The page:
By 1989 Zelda – and Nintendo in general – fever raged high. Although the next game in the official Zelda series wouldn’t be released until 1992, 1989 was anything but a quiet year for Zelda fans. Merchandise was widely available and the Zelda fans of 1989 could start their day by eating Mario and Zelda cereal, packing their Zelda lunchbox into their Zelda backpack, playing the Zelda board game with their school friends at recess, and at the end of the day drift off to sleep while tucked into Zelda bedsheets (complete with matching curtains). Most Zelda fans will probably remember 1989 as the year of the infamous Zelda cartoon and this article will certainly cover it, but before you can say “Well excuuuuse me, Princess” I’d like to show you a few lesser-known relics from this year.
The first handheld Zelda
Contrary to what you may believe, Link’s Awakening was not the first portable Zelda game. 1989 saw the release of Zelda games for both Game & Watch and Game Watch.
The Game & Watch was a handheld device made by Nintendo that somewhat resembled the Nintendo DS with its two LCD screens. But unlike the DS, or any portable console, the Game & Watch could not play multiple games. Each Game & Watch had an inbuilt game along with a clock and alarm function. These devices were a precursor to the original Game Boy and proved to be extremely popular. The Zelda version, simply called Zelda, required Link to battle eight dragons in order to collect eight Triforce pieces. The story behind the game is that the dragons have captured Princess Zelda and the only thing that can break the seal to her prison is the complete Triforce. The gameplay has Link fighting through a dungeon on the lower screen of the console, and once he reaches the dragon boss he climbs a set of stairs and then the action switches to the upper screen where Link must fight the dragon. This game was re-released as a Nintendo Mini Classic and as an unlockable extra in 2002’s Game & Watch Gallery 4 for the Game Boy Advance.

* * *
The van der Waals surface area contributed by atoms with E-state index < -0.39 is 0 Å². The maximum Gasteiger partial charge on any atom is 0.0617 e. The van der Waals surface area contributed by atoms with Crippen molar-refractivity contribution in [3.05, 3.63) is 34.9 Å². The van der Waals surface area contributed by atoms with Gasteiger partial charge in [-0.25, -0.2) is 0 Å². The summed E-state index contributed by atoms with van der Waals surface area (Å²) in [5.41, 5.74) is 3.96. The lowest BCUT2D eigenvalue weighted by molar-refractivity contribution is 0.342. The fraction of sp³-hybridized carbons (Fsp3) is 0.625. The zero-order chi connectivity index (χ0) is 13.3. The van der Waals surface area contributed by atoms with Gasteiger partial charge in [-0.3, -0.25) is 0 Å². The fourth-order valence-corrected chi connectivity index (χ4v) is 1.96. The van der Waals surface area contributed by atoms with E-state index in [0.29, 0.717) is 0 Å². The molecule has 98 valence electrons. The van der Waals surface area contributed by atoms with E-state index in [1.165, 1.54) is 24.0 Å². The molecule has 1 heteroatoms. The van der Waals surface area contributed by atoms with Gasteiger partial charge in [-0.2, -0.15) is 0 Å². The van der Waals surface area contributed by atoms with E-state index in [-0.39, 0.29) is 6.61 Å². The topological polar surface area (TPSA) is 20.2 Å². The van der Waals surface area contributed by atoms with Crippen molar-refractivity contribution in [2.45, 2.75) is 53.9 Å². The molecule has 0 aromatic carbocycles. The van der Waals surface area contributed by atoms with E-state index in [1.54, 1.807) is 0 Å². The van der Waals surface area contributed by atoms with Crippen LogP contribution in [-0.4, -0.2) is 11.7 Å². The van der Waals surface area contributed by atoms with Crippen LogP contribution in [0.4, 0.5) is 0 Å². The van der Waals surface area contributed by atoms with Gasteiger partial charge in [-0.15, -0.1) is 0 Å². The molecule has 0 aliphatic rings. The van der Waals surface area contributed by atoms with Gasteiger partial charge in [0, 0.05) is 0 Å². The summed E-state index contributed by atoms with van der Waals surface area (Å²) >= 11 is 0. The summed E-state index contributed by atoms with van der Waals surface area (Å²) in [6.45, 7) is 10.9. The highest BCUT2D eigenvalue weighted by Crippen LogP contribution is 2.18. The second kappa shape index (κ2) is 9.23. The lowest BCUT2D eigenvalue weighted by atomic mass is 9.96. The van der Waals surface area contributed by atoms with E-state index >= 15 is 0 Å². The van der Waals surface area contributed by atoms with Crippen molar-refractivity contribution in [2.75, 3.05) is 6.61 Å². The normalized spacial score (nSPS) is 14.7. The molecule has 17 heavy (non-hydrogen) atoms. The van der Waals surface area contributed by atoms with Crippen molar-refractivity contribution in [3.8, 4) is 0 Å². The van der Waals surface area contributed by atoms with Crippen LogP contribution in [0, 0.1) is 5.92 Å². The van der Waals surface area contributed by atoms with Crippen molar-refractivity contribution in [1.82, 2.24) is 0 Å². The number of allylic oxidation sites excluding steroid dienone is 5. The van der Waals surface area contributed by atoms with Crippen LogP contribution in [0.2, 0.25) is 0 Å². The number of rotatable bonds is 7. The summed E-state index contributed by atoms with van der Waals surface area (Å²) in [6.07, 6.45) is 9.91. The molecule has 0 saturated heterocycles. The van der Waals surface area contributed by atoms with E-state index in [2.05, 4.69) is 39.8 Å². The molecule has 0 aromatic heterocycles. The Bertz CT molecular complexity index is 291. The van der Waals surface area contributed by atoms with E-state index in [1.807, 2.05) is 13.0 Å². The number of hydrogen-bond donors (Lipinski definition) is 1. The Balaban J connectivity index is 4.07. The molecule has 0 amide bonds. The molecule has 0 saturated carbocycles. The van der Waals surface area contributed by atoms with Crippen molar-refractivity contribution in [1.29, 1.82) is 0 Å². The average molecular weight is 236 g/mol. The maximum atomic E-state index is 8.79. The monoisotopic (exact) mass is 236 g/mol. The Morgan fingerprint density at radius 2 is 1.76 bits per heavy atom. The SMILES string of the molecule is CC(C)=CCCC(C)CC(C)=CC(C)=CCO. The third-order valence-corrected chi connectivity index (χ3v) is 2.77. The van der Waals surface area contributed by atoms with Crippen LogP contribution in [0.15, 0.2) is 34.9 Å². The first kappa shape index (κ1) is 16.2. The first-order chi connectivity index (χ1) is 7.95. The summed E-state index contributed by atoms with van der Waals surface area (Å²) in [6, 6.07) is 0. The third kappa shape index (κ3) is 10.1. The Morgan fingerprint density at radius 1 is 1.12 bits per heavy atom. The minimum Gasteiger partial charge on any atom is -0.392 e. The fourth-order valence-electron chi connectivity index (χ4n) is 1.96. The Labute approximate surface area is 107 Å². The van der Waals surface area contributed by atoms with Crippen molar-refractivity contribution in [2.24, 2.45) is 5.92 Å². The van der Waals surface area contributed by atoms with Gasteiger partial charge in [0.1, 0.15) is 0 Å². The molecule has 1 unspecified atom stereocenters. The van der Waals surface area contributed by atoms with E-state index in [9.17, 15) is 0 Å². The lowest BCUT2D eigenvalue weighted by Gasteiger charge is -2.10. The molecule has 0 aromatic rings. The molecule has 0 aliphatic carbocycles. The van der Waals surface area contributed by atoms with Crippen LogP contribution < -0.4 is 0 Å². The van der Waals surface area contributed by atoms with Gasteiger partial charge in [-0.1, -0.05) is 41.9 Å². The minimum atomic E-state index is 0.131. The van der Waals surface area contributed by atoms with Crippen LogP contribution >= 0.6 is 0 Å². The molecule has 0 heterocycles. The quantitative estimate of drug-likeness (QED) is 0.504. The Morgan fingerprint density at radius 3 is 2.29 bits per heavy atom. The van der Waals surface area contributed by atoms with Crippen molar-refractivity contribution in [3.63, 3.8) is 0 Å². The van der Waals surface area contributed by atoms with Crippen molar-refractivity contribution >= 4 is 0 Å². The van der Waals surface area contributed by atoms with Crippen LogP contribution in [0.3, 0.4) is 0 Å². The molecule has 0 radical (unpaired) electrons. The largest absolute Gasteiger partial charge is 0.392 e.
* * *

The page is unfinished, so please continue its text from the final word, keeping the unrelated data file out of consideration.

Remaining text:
The Game Watch was an actual wrist-watch with a built-in game. The Legend of Zelda version pits Link against a family of Aquamentus dragons. Link must make his way through four dungeons, each with four rooms. At the end of each dungeon, Link fights a dragon in order to collect a piece of the Triforce. In this game the Triforce has only been split into four pieces, and once all four pieces have been reunited the game is complete.
Anyone who had been thinking about dressing up as Link for Halloween had their wish granted this year with this special release costume, provided that they didn’t mind looking like a creepy version of Link. I’m not sure why Link would wear a top with a picture of himself on it. And those red pants… I’m not even going to go there.
The first Zelda book that wasn’t a strategy guide was also released this year. Molblin’s Magic Spear is a story about one of the many adventures that Link had while on his way to rescue Princess Zelda from Ganon.
In the story, Link encounters a Molblin who has a magical spear: no matter how many times the spear is thrown, it will always appear back in the Molblin’s hand. Link uses his wits to deceive the Molblin in order to get past him and continue on his journey. The book was beautifully illustrated and accompanied by an audio cassette tape which narrated the story and even featured actors from the animated series providing voices for the characters. You might have noticed the spelling of Molblin as opposed to Moblin, which is how the name of this enemy was first translated from Japanese in the original Legend of Zelda game before Moblin became the official spelling.
Zelda: The animated series
Perhaps the most well-known thing to emerge from the Zeldaverse in 1989 was the animated series. The series came about when DIC Entertainment, known for many popular children’s cartoons back in the 80s, teamed up with Nintendo to bring their hugely popular Mario and Zelda franchises to life.
I will never forget the moment when, as a child, I was watching The Super Mario Bros. Super Show on TV and a Zelda cartoon came on instead of the usual Mario one that I was expecting. My heart skipped a beat; this was quite possibly about to be one of the best surprises I had ever had in my short life up until then. The world of Zelda that I loved to play and write stories about and imagine was about to be brought to life on TV.
I’m sad to say it, but my brief dreams of the most wonderful cartoon in the world were shattered shortly after the opening title had played out. The noble and courageous Link that I’d envisioned while playing the games was whiny and annoying in the cartoon. The evil and fearsome Ganon was an incompetent buffoon. And while I liked the fact that Zelda could hold her own and fight alongside Link, she was also a snob. These three characters that I loved so much were portrayed very differently to how I had imagined them.